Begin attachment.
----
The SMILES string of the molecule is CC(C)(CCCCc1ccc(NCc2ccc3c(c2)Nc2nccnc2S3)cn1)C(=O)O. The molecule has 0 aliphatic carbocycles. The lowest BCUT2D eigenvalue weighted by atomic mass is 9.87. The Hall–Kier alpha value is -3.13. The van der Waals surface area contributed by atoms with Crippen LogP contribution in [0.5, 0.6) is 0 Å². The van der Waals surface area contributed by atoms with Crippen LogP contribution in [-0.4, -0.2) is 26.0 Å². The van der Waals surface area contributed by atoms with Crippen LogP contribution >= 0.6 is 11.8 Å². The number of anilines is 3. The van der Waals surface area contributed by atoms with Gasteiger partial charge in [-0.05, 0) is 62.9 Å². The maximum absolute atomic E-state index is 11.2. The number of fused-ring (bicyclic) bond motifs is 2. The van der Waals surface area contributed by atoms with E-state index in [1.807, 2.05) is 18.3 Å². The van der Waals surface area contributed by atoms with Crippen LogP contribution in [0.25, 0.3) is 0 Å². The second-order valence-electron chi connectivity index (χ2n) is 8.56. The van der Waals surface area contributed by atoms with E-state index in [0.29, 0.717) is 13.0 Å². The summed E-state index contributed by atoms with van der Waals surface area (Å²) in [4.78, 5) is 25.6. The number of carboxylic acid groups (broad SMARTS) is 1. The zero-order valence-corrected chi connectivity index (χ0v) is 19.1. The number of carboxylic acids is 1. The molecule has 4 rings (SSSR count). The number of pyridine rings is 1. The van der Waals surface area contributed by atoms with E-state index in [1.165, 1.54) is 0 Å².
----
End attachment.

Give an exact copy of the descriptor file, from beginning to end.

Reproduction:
The SMILES string of the molecule is CC(C)(CCCCc1ccc(NCc2ccc3c(c2)Nc2nccnc2S3)cn1)C(=O)O. The molecule has 0 aliphatic carbocycles. The lowest BCUT2D eigenvalue weighted by atomic mass is 9.87. The Hall–Kier alpha value is -3.13. The van der Waals surface area contributed by atoms with Crippen LogP contribution in [0.5, 0.6) is 0 Å². The van der Waals surface area contributed by atoms with Crippen LogP contribution in [-0.4, -0.2) is 26.0 Å². The van der Waals surface area contributed by atoms with Crippen LogP contribution >= 0.6 is 11.8 Å². The number of anilines is 3. The van der Waals surface area contributed by atoms with Gasteiger partial charge in [-0.05, 0) is 62.9 Å². The maximum absolute atomic E-state index is 11.2. The number of fused-ring (bicyclic) bond motifs is 2. The van der Waals surface area contributed by atoms with E-state index in [1.807, 2.05) is 18.3 Å². The van der Waals surface area contributed by atoms with Crippen LogP contribution in [0.25, 0.3) is 0 Å². The second-order valence-electron chi connectivity index (χ2n) is 8.56. The van der Waals surface area contributed by atoms with E-state index in [0.29, 0.717) is 13.0 Å². The summed E-state index contributed by atoms with van der Waals surface area (Å²) in [4.78, 5) is 25.6. The number of carboxylic acid groups (broad SMARTS) is 1. The zero-order valence-corrected chi connectivity index (χ0v) is 19.1. The number of carboxylic acids is 1. The molecule has 4 rings (SSSR count). The number of pyridine rings is 1. The van der Waals surface area contributed by atoms with E-state index in [1.165, 1.54) is 0 Å².